Tag Archives: writing

A ♥ for language blogs

Figuring out how to get the “♥” symbol was not as hard as I expected—and so this post was born.

Judy and Dagmar Jenner triggered off an agreeable wave of  “A ♥ for Language Blogs” on Translation Times. Impeccable timing. After the industrious months of May and June, business has slowed, and I’ve had extra time to explore a few of these ♥-ed blogs.

Let me share a few of my favourite language blogs. They’re more about business writing than translation. I like

As for translation blogs, I’ll just flood you with about a hundred good blogs with this list of lists. Roundups entitled “A ♥ for language blogs” can be read from the likes of

♥ Eline Van De Wiele


♥ Michelle Hof


♥ Abigail Dahlberg


♥ Michael Wahlster


♥ Kevin Lossner


♥ Katherine Osgood


♥ Silvina Jover-Cirillo


♥ Alexandra Milcic Radovanovic


♥ Jill Sommer


♥ Lisa Carter


Happy reading. Comments appreciated.


One too many tracked changes?

I’ll call him O for Offended.

O and I had volunteered our services at an NGO. His job was to translate an article and mine was to proofread it. And the NGO would get another English-language document for their website.

O’s work was good. In my mind, by suggesting about ten slight modifications, I made his translation even better.

For example, I changed

  • “June 9th” into “June 9”
  • “meet up with” into “meet”
  • “around the planet” into “around the world”
  • “numerous” into “many”

I also tinkered around with a sentence so that “sous la houlette” would not result in “under the primeship”; enter “under the primeship” in Google to see how obscure it is. Mystery expressions might be fine for an academic paper, but not for publicizing an event to the general public.

O protests

Each tracked change made O hostile.

He wrote back a page-long letter pitting His Word Choice against my word choice. He felt he had to defend all but one of my proposed changes.

I got a list:

Why did you take off the “th” from the date?

What’s wrong with “under the primeship”?

“Nombreux” means “numerous”!

The closing paragraph included a threat to never translate for the NGO again because he did not have time to correct the corrector.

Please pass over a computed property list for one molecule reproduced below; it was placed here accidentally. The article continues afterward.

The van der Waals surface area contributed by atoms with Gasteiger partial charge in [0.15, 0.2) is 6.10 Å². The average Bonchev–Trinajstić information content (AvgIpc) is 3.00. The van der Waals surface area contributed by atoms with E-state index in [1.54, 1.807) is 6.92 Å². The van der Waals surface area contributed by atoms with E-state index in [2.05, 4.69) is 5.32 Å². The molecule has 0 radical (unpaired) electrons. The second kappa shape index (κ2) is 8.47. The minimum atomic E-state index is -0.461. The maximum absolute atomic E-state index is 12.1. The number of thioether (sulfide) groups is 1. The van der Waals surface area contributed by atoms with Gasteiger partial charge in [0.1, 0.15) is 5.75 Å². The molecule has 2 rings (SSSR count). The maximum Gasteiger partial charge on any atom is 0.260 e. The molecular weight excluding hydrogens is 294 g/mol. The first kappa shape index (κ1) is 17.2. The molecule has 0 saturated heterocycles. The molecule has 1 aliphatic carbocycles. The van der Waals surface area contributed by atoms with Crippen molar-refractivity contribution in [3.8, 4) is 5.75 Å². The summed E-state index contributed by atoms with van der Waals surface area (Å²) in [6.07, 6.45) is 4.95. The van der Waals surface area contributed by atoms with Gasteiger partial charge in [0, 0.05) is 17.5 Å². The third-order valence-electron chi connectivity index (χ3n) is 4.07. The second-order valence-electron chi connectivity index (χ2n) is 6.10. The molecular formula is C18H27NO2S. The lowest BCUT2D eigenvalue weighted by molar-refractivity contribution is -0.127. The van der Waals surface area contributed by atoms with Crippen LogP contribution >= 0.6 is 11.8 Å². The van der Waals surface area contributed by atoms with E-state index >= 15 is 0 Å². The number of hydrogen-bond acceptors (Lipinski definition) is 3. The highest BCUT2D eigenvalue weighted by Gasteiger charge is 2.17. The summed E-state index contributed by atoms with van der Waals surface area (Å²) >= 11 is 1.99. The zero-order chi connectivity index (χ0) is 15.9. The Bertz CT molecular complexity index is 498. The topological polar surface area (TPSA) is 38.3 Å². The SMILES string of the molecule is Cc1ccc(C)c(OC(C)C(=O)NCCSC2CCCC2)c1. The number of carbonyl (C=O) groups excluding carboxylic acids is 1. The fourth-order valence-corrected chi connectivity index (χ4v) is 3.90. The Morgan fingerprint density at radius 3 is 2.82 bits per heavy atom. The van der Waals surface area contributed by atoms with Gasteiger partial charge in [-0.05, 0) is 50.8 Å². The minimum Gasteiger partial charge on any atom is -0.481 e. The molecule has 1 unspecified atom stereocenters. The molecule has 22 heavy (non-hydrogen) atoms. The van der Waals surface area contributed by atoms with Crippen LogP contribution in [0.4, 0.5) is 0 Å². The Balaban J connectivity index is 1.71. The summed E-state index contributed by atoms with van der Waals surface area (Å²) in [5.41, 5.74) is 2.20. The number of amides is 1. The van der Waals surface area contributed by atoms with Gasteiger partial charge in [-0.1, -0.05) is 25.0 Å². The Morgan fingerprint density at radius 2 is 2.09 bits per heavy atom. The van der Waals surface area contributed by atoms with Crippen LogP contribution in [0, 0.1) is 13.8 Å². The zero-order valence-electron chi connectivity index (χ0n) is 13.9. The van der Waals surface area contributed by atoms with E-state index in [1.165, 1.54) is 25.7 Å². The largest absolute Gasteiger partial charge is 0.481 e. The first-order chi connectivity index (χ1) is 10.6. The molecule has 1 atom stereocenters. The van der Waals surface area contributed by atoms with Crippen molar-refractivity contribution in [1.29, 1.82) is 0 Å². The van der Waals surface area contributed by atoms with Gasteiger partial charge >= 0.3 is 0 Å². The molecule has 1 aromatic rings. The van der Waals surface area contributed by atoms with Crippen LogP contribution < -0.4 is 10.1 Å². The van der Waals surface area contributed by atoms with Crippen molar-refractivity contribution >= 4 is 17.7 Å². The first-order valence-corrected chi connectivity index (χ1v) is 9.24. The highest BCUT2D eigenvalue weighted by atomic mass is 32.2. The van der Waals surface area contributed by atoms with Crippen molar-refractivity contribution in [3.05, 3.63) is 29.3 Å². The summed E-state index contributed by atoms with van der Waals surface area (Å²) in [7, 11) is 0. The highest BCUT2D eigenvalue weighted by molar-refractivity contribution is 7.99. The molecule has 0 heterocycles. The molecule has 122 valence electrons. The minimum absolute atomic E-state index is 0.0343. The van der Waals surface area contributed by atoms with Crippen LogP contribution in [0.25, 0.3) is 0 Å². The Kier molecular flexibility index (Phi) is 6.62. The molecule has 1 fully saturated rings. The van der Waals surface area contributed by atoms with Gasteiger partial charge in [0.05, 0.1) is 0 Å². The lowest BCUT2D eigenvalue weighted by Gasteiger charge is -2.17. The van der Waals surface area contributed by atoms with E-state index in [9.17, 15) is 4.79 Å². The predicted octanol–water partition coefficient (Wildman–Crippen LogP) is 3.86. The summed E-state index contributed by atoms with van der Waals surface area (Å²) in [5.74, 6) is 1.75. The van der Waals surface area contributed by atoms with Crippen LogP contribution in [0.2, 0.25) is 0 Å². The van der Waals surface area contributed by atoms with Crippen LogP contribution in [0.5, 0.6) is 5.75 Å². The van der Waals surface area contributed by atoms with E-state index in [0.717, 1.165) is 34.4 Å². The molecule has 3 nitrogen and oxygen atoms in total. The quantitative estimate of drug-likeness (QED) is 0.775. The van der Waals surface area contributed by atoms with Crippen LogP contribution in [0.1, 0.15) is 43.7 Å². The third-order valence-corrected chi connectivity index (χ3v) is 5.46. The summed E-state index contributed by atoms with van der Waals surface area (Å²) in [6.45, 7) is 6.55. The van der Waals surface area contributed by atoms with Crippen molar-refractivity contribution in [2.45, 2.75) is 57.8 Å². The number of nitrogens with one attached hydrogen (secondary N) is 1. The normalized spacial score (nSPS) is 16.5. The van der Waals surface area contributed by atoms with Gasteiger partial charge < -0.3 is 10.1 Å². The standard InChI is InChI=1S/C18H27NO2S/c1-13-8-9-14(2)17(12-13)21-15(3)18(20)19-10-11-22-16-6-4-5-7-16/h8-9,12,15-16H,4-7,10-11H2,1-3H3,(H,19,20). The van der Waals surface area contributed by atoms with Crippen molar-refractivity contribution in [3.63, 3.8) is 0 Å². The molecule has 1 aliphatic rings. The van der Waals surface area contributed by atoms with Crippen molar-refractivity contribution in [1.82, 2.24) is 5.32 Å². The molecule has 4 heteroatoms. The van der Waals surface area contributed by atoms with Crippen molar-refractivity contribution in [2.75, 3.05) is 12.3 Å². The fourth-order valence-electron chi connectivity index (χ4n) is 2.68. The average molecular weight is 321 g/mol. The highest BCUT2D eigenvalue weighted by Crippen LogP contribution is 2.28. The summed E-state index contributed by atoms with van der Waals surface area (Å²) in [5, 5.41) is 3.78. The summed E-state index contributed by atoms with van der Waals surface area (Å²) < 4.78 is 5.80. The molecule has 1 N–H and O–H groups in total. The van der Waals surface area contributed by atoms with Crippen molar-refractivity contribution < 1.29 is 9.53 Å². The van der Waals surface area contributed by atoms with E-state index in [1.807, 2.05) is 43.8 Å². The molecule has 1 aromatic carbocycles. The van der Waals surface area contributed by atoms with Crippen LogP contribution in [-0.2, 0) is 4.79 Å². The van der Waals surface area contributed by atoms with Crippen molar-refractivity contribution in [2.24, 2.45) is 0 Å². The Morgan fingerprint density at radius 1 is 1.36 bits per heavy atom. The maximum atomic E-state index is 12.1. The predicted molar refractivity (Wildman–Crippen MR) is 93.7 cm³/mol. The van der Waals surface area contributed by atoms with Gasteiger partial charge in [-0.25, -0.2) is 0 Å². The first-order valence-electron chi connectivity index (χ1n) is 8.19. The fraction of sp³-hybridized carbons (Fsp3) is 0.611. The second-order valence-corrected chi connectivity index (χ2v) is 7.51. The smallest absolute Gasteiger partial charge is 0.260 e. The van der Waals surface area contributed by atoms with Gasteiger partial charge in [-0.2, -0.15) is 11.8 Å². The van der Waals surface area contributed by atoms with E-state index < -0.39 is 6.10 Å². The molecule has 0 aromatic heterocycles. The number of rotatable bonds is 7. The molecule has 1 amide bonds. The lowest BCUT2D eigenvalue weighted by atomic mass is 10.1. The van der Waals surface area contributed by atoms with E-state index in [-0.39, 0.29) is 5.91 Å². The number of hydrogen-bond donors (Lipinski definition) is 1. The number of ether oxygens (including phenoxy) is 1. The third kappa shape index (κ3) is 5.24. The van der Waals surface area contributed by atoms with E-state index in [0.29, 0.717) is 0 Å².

Why would O spend an hour questioning every tracked change?

Maybe O is used to defending his work to project managers in face of The Overzealous Proofreader. But I was not proofreading for our employer and I did not go overboard.

A tracked change is not a personal affront.

Unlike O, I take editorial suggestions into account with little emotion. My own work is picked apart on a regular basis and these critiques are sometimes encouraging—and sometimes harsh, no holds barred. (Check out this post from The Cycling Translator if you want to get better at editing and proofing.)

Every time I get feedback, I get better at my job.

Thanks to feedback from other translators, I’ve been reminded that:

  • “Which” and “that” cannot be interchanged at will.
  • The spellcheck is better than me at Americanizing all instances of Canadian spelling (“fiber” not “fibre”).
  • Hyphens can be left out more often than I thought.
  • Short words are better than long ones.
  • Too much confidence in understanding the source text can lead to criminal linguistic activity.

I welcome feedback and read suggestions carefully. I take note of what I could have done better.

O should have done the same.

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Freelance translators: Should you blog?

This is the 20th post on my 10-month-old blog of my 19-month-old translation business in my 38th year of Life on Earth.

If I can start a blog and keep it up, you can too.

Launch your own blog if this means you!

  • You will write posts regularly.
  • You write fairly well and—more importantly—you want to get better.
  • You believe blogs are useful.
  • You want to build your web presence.

No, do not blog if you fit this description:

  • You cannot commit to posting on a regular basis.
  • You think blogs are pointless.
  • You market your services in a non-blogging manner. (Or you’re so busy with well-paid work that you don’t need to market yourself at all.)

Setting up a blog is the easy part. The care and feeding is hard.

What are the benefits of blogging?

Fabio Said on Fidus Interpres sees blogs as a business asset:

Blogging makes people aware of your work as a translator and brings new prospects, blogging makes people aware of the translating profession, blogging generates additional income…

I agree.

How has Catherine Translates paid off for me?

  • Clients see my blog and feel assured that I’m a serious professional.
  • Colleagues read my blog and refer clients or subcontract work to me.
  • I’m more articulate. I write with more confidence.
  • More people visit my website.

Now you may be wondering…

Should you write short and snappy posts?

Many readers like to see concise 300-word posts once or twice a week. I do too.

Or should you write long posts and publish less frequently?

I personally vote for in-depth articles.

In my experience, comprehensive posts are shared more easily by readers via social media. For example,